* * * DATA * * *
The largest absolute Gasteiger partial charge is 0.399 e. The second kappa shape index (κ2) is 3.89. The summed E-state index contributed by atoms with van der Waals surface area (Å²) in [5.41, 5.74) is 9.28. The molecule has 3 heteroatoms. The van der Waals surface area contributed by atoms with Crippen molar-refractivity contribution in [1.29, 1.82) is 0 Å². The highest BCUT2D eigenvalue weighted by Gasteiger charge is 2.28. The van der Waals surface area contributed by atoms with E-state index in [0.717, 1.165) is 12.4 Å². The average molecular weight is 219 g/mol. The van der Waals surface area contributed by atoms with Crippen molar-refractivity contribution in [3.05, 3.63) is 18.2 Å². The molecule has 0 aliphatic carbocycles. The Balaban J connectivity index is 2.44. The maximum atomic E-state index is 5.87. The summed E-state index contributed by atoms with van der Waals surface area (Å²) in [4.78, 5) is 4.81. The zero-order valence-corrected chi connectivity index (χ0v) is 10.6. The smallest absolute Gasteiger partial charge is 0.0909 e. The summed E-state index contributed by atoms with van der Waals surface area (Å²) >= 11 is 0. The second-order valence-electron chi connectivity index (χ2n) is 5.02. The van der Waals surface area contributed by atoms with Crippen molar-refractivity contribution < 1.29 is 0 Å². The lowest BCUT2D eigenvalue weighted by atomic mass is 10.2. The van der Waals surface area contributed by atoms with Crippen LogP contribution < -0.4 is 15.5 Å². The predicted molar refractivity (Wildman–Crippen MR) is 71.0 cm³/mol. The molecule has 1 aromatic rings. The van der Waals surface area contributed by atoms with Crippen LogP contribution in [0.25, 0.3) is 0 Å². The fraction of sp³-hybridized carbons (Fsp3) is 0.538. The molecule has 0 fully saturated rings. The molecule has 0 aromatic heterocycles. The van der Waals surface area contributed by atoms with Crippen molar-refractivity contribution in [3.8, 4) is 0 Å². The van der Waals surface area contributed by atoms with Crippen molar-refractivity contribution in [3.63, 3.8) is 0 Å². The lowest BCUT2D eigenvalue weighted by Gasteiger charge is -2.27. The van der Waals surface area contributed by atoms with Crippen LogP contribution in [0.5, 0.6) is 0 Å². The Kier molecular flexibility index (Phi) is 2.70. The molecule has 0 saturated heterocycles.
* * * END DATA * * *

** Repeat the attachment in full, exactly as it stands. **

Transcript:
The largest absolute Gasteiger partial charge is 0.399 e. The second kappa shape index (κ2) is 3.89. The summed E-state index contributed by atoms with van der Waals surface area (Å²) in [5.41, 5.74) is 9.28. The molecule has 3 heteroatoms. The van der Waals surface area contributed by atoms with Crippen molar-refractivity contribution in [1.29, 1.82) is 0 Å². The highest BCUT2D eigenvalue weighted by Gasteiger charge is 2.28. The van der Waals surface area contributed by atoms with E-state index in [0.717, 1.165) is 12.4 Å². The average molecular weight is 219 g/mol. The van der Waals surface area contributed by atoms with Crippen molar-refractivity contribution in [3.05, 3.63) is 18.2 Å². The molecule has 0 aliphatic carbocycles. The Balaban J connectivity index is 2.44. The maximum atomic E-state index is 5.87. The summed E-state index contributed by atoms with van der Waals surface area (Å²) in [4.78, 5) is 4.81. The zero-order valence-corrected chi connectivity index (χ0v) is 10.6. The smallest absolute Gasteiger partial charge is 0.0909 e. The summed E-state index contributed by atoms with van der Waals surface area (Å²) >= 11 is 0. The second-order valence-electron chi connectivity index (χ2n) is 5.02. The van der Waals surface area contributed by atoms with Crippen molar-refractivity contribution < 1.29 is 0 Å². The lowest BCUT2D eigenvalue weighted by atomic mass is 10.2. The van der Waals surface area contributed by atoms with Crippen LogP contribution < -0.4 is 15.5 Å². The predicted molar refractivity (Wildman–Crippen MR) is 71.0 cm³/mol. The molecule has 1 aromatic rings. The van der Waals surface area contributed by atoms with Crippen LogP contribution in [0.25, 0.3) is 0 Å². The fraction of sp³-hybridized carbons (Fsp3) is 0.538. The molecule has 0 fully saturated rings. The molecule has 0 aromatic heterocycles. The van der Waals surface area contributed by atoms with Crippen molar-refractivity contribution in [3.8, 4) is 0 Å². The van der Waals surface area contributed by atoms with Crippen molar-refractivity contribution in [3.63, 3.8) is 0 Å². The lowest BCUT2D eigenvalue weighted by Gasteiger charge is -2.27. The van der Waals surface area contributed by atoms with Crippen LogP contribution in [0.5, 0.6) is 0 Å². The Kier molecular flexibility index (Phi) is 2.70. The molecule has 0 saturated heterocycles.